The strike itself was unsuccessful in meeting any of its demands. The reasons put forward by the unions to abruptly call of the strike were :
1) To keep up competition with the pvt sector companies *(where militancy is less)
2) Customer welfare. i.e. minimal difficulty to the customer
3) To keep good relations between private corporations and the government
Thus, we see the core reason for BSNL’s present dismal state of affairs is due to the intention of the bourgeois governments and their bureaucrat lackeys.
The strike in Calcutta like the rest of the country was carried out in a most bureaucratized manner by the unions. But in Calcutta the workers openly disobeyed their union bureaucrat bosses and gatecrashed their way back to work by breaking the picket line. These workers who broke the picket weren’t scabs or from unions affiliated with the bourgeois parties, but active members of left wing unions which called the strike. This act was an open mutiny against the bureaucratization of the union and of the leadership. Incidents like this point towards the failure of the unions to present a militant alternative for the working class in BSNL . The net result of such unionism is that workers lose faith in the unions.
The only solution before us now is towards building a new militant working class leadership which can fulfill the much desired need for working class militancy at BSNL.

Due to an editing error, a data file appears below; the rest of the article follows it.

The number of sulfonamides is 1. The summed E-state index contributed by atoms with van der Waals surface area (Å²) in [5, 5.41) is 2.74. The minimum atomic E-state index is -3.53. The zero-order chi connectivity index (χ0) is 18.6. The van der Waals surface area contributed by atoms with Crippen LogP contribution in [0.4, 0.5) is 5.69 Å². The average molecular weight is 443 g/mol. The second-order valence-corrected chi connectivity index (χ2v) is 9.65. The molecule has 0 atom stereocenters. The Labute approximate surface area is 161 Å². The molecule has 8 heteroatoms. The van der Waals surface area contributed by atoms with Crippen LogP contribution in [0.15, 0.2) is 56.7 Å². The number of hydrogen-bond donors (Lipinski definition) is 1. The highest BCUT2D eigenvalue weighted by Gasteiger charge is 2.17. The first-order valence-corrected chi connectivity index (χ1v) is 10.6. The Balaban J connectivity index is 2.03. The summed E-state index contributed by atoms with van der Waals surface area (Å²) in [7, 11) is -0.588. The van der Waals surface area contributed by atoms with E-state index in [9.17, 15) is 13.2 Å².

BSNL Strike December 2010

Statement of support for BSNL workers strike:

From the 1st of December this year, the workers of BSNL , India’s largest telecommunications provider, and one of the largest public sector companies in India, are on strike. The strike is against the divestment of state assets and the massive attacks on the working conditions and welfare of the workers in BSNL. The Rights of workers and living conditions achieved in India result from years of struggle against the capitalist system. The government attacks target all the victories won by the class in constant militant struggle. The Indian government’s economic, social and political offensive against millions of workers is ruthless and massive, but the struggle of the BSNL workers will be a watershed. We give our unconditional support to the strike called by the BSNL workers and employees under the banner of the JAC.

The demands raised in struggle are the following :

The abolition of the Pitroda Commission Recommendations :